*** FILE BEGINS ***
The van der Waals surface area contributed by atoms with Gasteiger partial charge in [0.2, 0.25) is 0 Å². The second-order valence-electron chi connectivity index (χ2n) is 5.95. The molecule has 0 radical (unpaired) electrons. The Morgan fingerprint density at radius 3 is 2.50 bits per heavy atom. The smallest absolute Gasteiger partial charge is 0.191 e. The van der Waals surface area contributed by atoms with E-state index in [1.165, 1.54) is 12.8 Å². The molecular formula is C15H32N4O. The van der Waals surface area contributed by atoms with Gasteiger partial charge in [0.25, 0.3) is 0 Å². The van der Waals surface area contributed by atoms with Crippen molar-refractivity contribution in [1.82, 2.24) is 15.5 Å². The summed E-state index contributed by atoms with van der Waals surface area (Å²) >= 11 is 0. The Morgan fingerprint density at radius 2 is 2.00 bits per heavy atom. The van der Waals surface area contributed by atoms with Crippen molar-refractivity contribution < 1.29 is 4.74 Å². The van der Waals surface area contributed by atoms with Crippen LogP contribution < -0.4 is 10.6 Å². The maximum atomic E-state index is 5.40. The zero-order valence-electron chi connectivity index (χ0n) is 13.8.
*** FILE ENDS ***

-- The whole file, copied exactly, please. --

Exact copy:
The van der Waals surface area contributed by atoms with Gasteiger partial charge in [0.2, 0.25) is 0 Å². The second-order valence-electron chi connectivity index (χ2n) is 5.95. The molecule has 0 radical (unpaired) electrons. The Morgan fingerprint density at radius 3 is 2.50 bits per heavy atom. The smallest absolute Gasteiger partial charge is 0.191 e. The van der Waals surface area contributed by atoms with E-state index in [1.165, 1.54) is 12.8 Å². The molecular formula is C15H32N4O. The van der Waals surface area contributed by atoms with Gasteiger partial charge in [0.25, 0.3) is 0 Å². The van der Waals surface area contributed by atoms with Crippen molar-refractivity contribution in [1.82, 2.24) is 15.5 Å². The summed E-state index contributed by atoms with van der Waals surface area (Å²) >= 11 is 0. The Morgan fingerprint density at radius 2 is 2.00 bits per heavy atom. The van der Waals surface area contributed by atoms with Crippen molar-refractivity contribution < 1.29 is 4.74 Å². The van der Waals surface area contributed by atoms with Crippen LogP contribution < -0.4 is 10.6 Å². The maximum atomic E-state index is 5.40. The zero-order valence-electron chi connectivity index (χ0n) is 13.8.